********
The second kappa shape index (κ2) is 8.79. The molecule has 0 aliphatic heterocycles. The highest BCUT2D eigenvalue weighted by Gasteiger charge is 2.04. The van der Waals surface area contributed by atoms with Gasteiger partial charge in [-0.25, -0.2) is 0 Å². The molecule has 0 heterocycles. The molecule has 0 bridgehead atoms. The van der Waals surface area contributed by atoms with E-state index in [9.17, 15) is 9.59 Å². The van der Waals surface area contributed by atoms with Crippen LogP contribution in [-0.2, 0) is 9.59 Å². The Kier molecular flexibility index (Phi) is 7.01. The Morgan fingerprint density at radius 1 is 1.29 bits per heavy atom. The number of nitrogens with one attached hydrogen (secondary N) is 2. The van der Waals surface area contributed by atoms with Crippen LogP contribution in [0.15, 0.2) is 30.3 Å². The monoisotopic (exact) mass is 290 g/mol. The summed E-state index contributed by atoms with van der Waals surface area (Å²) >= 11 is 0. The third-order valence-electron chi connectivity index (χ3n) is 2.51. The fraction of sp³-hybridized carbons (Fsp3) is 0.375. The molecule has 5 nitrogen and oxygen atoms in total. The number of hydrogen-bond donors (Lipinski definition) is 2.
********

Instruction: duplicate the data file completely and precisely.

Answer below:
The second kappa shape index (κ2) is 8.79. The molecule has 0 aliphatic heterocycles. The highest BCUT2D eigenvalue weighted by Gasteiger charge is 2.04. The van der Waals surface area contributed by atoms with Gasteiger partial charge in [-0.25, -0.2) is 0 Å². The molecule has 0 heterocycles. The molecule has 0 bridgehead atoms. The van der Waals surface area contributed by atoms with E-state index in [9.17, 15) is 9.59 Å². The van der Waals surface area contributed by atoms with Crippen LogP contribution in [-0.2, 0) is 9.59 Å². The Kier molecular flexibility index (Phi) is 7.01. The Morgan fingerprint density at radius 1 is 1.29 bits per heavy atom. The number of nitrogens with one attached hydrogen (secondary N) is 2. The van der Waals surface area contributed by atoms with Crippen LogP contribution in [0.15, 0.2) is 30.3 Å². The monoisotopic (exact) mass is 290 g/mol. The summed E-state index contributed by atoms with van der Waals surface area (Å²) >= 11 is 0. The third-order valence-electron chi connectivity index (χ3n) is 2.51. The fraction of sp³-hybridized carbons (Fsp3) is 0.375. The molecule has 5 nitrogen and oxygen atoms in total. The number of hydrogen-bond donors (Lipinski definition) is 2.